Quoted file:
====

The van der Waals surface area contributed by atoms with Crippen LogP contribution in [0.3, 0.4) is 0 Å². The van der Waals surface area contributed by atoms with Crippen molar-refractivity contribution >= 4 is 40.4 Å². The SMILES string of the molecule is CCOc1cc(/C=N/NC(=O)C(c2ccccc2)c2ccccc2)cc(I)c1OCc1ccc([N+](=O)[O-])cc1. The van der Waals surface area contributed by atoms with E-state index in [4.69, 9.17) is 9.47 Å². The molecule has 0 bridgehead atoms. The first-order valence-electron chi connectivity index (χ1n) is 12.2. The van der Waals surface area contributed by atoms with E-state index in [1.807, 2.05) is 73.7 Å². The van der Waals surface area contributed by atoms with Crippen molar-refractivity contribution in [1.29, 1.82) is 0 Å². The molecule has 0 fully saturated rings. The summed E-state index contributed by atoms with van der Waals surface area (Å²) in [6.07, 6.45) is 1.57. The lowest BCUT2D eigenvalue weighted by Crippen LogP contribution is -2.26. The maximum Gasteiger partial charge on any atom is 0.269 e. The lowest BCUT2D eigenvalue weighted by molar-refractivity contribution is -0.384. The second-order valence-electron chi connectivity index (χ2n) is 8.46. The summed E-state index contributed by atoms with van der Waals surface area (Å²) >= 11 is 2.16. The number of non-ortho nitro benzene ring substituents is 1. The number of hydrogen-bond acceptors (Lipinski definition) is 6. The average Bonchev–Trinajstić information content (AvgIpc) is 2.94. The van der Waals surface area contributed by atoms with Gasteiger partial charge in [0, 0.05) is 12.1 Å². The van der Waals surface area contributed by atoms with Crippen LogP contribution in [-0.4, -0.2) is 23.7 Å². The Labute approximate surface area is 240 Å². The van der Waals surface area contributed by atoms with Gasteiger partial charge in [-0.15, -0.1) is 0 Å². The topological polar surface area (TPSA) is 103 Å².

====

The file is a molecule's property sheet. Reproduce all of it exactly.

The van der Waals surface area contributed by atoms with Crippen LogP contribution in [0.3, 0.4) is 0 Å². The van der Waals surface area contributed by atoms with Crippen molar-refractivity contribution >= 4 is 40.4 Å². The SMILES string of the molecule is CCOc1cc(/C=N/NC(=O)C(c2ccccc2)c2ccccc2)cc(I)c1OCc1ccc([N+](=O)[O-])cc1. The van der Waals surface area contributed by atoms with E-state index in [4.69, 9.17) is 9.47 Å². The molecule has 0 bridgehead atoms. The first-order valence-electron chi connectivity index (χ1n) is 12.2. The van der Waals surface area contributed by atoms with E-state index in [1.807, 2.05) is 73.7 Å². The van der Waals surface area contributed by atoms with Crippen molar-refractivity contribution in [1.29, 1.82) is 0 Å². The molecule has 0 fully saturated rings. The summed E-state index contributed by atoms with van der Waals surface area (Å²) in [6.07, 6.45) is 1.57. The lowest BCUT2D eigenvalue weighted by Crippen LogP contribution is -2.26. The maximum Gasteiger partial charge on any atom is 0.269 e. The lowest BCUT2D eigenvalue weighted by molar-refractivity contribution is -0.384. The second-order valence-electron chi connectivity index (χ2n) is 8.46. The summed E-state index contributed by atoms with van der Waals surface area (Å²) >= 11 is 2.16. The number of non-ortho nitro benzene ring substituents is 1. The number of hydrogen-bond acceptors (Lipinski definition) is 6. The average Bonchev–Trinajstić information content (AvgIpc) is 2.94. The van der Waals surface area contributed by atoms with Gasteiger partial charge in [0, 0.05) is 12.1 Å². The van der Waals surface area contributed by atoms with Crippen LogP contribution in [-0.4, -0.2) is 23.7 Å². The Labute approximate surface area is 240 Å². The van der Waals surface area contributed by atoms with Gasteiger partial charge in [-0.15, -0.1) is 0 Å². The topological polar surface area (TPSA) is 103 Å².